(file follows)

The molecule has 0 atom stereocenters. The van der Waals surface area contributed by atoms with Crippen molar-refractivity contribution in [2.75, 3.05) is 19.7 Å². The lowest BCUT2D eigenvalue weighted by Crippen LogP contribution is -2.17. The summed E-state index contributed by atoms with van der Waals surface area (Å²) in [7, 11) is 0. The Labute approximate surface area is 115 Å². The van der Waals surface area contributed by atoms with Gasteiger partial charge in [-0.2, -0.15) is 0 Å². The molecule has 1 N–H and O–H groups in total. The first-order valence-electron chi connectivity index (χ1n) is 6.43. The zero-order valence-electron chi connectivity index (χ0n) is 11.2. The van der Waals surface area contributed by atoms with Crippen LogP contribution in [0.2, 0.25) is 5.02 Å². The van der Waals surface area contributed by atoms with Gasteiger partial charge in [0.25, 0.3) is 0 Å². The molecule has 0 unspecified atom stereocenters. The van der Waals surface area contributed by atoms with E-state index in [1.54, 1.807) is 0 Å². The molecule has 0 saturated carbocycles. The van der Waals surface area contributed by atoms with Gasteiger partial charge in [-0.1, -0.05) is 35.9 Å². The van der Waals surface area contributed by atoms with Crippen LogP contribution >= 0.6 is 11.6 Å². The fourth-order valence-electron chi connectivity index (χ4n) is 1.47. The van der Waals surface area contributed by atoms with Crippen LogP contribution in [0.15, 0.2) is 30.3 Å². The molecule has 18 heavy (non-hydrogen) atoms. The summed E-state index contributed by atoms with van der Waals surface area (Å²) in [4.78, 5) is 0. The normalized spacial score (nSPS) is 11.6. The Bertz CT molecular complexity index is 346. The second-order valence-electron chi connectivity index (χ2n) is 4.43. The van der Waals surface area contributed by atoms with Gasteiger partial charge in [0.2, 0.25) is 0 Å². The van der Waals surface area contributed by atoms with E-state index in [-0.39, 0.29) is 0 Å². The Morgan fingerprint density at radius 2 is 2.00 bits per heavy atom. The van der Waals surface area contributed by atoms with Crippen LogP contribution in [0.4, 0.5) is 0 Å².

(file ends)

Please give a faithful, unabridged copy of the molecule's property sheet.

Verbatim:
The molecule has 0 atom stereocenters. The van der Waals surface area contributed by atoms with Crippen molar-refractivity contribution in [2.75, 3.05) is 19.7 Å². The lowest BCUT2D eigenvalue weighted by Crippen LogP contribution is -2.17. The summed E-state index contributed by atoms with van der Waals surface area (Å²) in [7, 11) is 0. The Labute approximate surface area is 115 Å². The van der Waals surface area contributed by atoms with Gasteiger partial charge in [-0.2, -0.15) is 0 Å². The molecule has 1 N–H and O–H groups in total. The first-order valence-electron chi connectivity index (χ1n) is 6.43. The zero-order valence-electron chi connectivity index (χ0n) is 11.2. The van der Waals surface area contributed by atoms with Crippen LogP contribution in [0.2, 0.25) is 5.02 Å². The van der Waals surface area contributed by atoms with Gasteiger partial charge in [0.25, 0.3) is 0 Å². The molecule has 0 unspecified atom stereocenters. The van der Waals surface area contributed by atoms with E-state index in [1.54, 1.807) is 0 Å². The molecule has 0 saturated carbocycles. The van der Waals surface area contributed by atoms with Gasteiger partial charge in [-0.1, -0.05) is 35.9 Å². The van der Waals surface area contributed by atoms with Crippen LogP contribution >= 0.6 is 11.6 Å². The fourth-order valence-electron chi connectivity index (χ4n) is 1.47. The van der Waals surface area contributed by atoms with Crippen LogP contribution in [0.15, 0.2) is 30.3 Å². The molecule has 18 heavy (non-hydrogen) atoms. The summed E-state index contributed by atoms with van der Waals surface area (Å²) in [4.78, 5) is 0. The normalized spacial score (nSPS) is 11.6. The Bertz CT molecular complexity index is 346. The second-order valence-electron chi connectivity index (χ2n) is 4.43. The van der Waals surface area contributed by atoms with Gasteiger partial charge in [0.2, 0.25) is 0 Å². The van der Waals surface area contributed by atoms with E-state index in [-0.39, 0.29) is 0 Å². The Morgan fingerprint density at radius 2 is 2.00 bits per heavy atom. The van der Waals surface area contributed by atoms with Crippen LogP contribution in [0.4, 0.5) is 0 Å².